Defining Cross Cultural Psychology - 1155 Words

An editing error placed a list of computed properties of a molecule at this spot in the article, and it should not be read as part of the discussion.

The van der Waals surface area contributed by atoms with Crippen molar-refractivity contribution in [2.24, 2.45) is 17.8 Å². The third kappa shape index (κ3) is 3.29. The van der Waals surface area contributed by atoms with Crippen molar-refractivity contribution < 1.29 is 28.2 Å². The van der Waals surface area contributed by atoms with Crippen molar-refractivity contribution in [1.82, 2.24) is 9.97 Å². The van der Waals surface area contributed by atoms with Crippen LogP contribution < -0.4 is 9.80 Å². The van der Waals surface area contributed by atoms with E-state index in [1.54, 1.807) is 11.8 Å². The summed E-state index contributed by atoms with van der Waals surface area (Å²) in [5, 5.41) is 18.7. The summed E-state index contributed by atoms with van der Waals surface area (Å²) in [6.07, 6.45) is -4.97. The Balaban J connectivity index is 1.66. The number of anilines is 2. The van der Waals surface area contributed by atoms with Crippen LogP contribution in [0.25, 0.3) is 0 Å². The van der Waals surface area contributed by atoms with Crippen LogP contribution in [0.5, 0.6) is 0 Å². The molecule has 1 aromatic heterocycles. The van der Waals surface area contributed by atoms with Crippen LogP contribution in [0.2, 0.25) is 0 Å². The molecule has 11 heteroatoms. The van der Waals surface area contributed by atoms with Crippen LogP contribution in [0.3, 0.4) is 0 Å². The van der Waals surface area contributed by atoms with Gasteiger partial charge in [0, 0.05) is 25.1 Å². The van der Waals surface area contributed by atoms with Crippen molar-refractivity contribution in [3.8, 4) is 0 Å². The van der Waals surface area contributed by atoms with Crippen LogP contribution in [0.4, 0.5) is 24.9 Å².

Cross-Cultural Psychology Stephanie Sorrell Psychology 450 February 24, 2014 Dr. Jenne Meyer Cross-Cultural Psychology Introduction Psychology is the scientific study of human behavior. There are many different branches and fields of psychology. The field of psychology that will be discussed within this paper is called cross-cultural psychology. Cultural psychology will also be discussed. To begin these types of psychology will be defined and the so the differences and similarities between the two will also be discussed. In order to fully grasp an understanding of cultural and cross-cultural psychology, the role of critical thinking within this scientific study as well as the methodology used in this field of psychology will also†¦show more content†¦For the most part, cultures have more freedom than they had back when cross-cultural psychology first became a scientific study. Cultures are mixing together more and more as humans become more interested in living outside of what they are use to or have always done (Johannson, 2013). The freedom to mix in this nature opens the door for what use to be consid ered cultural norms to create new cultural norms. Critical Thinking and Methodology in Cross-Cultural Psychology As stated earlier, cross-cultural psychology is the scientific comparison of two completely different cultures. In order to compare two or more things with one another, one must possess a certain set of critical thinking skills (Shiraev amp; Levy, 2010). Therefore, the ability to think critically is necessary in order to do any type of research in cross-cultural psychology. Many of the questions that research in cross-cultural psychology tries to answer include such things like how different cultures or people within that culture react to similar situations (Shiraev amp; Levy, 2010). An example would be when an earthquake has hit certain cultures. If we were to look at how people in California handle or react to earthquakes and then look at how the people of Haiti react to an earthquake, we would find out how differently these cultures react to the same devastation.Show MoreRelatedThe And Race Expert Dr. Beverly Daniel Tatum1312 Words   |  6 Pages in psychology at Wesleyan Univer sity, and her M.A. in religious studies at Hartford Seminary. She also received her doctoral degree in clinical psychology at the University of Michigan. Dr. Tatum began her career serving as an Associate Professor and Assistant Professor at Westfield State College and a Lecturer of Black Studies at the University of California at Santa Barbara. She later went on to serve in various roles at Mount Holyoke College. Tatum served as the chair of the psychology andRead MoreSubjective Well-Being Essay1316 Words   |  6 Pagesinfluences. From an objective viewpoint, well-being is a state of consciousness that arises from a combination of internal and external factors, and money is an unstable external influence in defining subjective well-being. Money as a determinant for subjective well-being is influenced by several cultural influences. For example, Dittmar (2008) points out a study on UK and Croatian students that revealed more materialistic inclinations in UK students who were more subject to lower well-being inRead MorePersonnel Management and Organizational Behavior1101 Words   |  5 Pageshave the fields of psychology and sociology contributed to our understanding of OB? 2. How does globalization affect a manager’s people skills? 3. Why is it important to replace intuition with systematic study in our attempts to understand behavior with organizations? 4. What is â€Å"workforce diversity†? Comprehending and deciphering these questions should increase a manager’s competence within an organization. Contributions of Psychology and Sociology Psychology and Sociology haveRead MoreWhat Does A Social Psychology Research Tell Us About Factors That Enhance Or Deter Attraction?788 Words   |  4 Pagessocial psychology research tell us about factors that enhance or deter attraction to others? Are people predictable on any of these contributing factors? Are there attraction factors that are universally the same? Explain. Are their differences in friend attraction and romantic attraction? Why? How does attraction differ by age and/or gender? Provide examples. Are these individual and/or linked to the cultural context? What does the empirical literature tell us about cross-cultural (not cross-racial)Read MoreIm an Immigrant and Im a Human1197 Words   |  5 Pagesfor several years before settling down in Guam by my ninth birthday, when my father contracted a job with an international hotel franchise. Learning to navigate the cultural discrepancies in my life soon became a norm, one that shaped my values and priorities. Through trial and error, I developed skills to adapt and succeed across cultural boundaries as I encountered new people ceaselessly through my travels. While I capitalized on the benefits of and loved my nomadic life, I could not ignore the inevitableRead MoreIntelligence Between Intelligence And Culture1730 Words   |  7 Pagesof Wesler Adult Intelligence Scale, Fourth Addition (WAIS,IV) in 2008 by David Wesler was meant to minimise the bias. According to Westen, Burton and Kowalski (2006), intelligence assists human beings to take control of their lives and it varies cross culturally because the power dynamics differ in each society and this leads to differences in behaviour and line of thinking. These authors describe intelligence as multifaceted, functional and can be defined by culture because it is universal andRead MoreHuman Resource Management Processes and Practices1098 Words   |  5 PagesInï ¬â€šuence of Culture on Human Resource Management Processes and Practices. Dianna Stone and Eugene Stone-Romero, eds. New York: Psychology Press, 2008. 340 pp. $38.25, paper. Although national and international workforces have b ecome increasingly culturally diverse, human resource systems and processes often lag in adapting to multiculturalism in ways that will reduce the cultural bias of existing human resource systems and enhance organizational effectiveness. Nearly 15 years ago Sharon Lobel and I developedRead MoreOverview of SK Telecom in South Korea1186 Words   |  5 PagesDefining the Problem The position with SK Telecom in South Korea seemed like a dream job for Linda Myers, who would become one of the first American female executives in the South Korea (p. 124). Yet Myers, and her organization, underestimated the importance of understanding the nuances of Korean culture. Myers had worked abroad as an expatriate before and assumed that all countries outside the United States would pose similar challenges. She was wrong to make this assumption. Although shedRead MoreApplying Anthropology to Nursing Essay1130 Words   |  5 Pagescategories and ideals of health. Focal points also include the cultural and historical conditions that shape medical practices and policies, the social organization of clinical interactions, and the uses and effects of medical technologies. In applying Anthropology to the profession of nursing I would be looking into health, disease, illness, and sickness in human individuals which would be undertaken from the holistic and cross-cultural perspective. This is distinctive of anthropology as a disciplineRead MoreThe Importance Of African American Education1559 Words   |  7 PagesIntroduction Historically, race and class have been the defining factors in determining the quality of education received by people in the United States ( Gordon, 1990; Williams Land, 2006). The western curriculum serves the cultural interest of whites, who have their roots in the European countries. It does not favor the cultural interest of African Americans, but it would only make sense that African American people are educated on true African history. The African American quest for education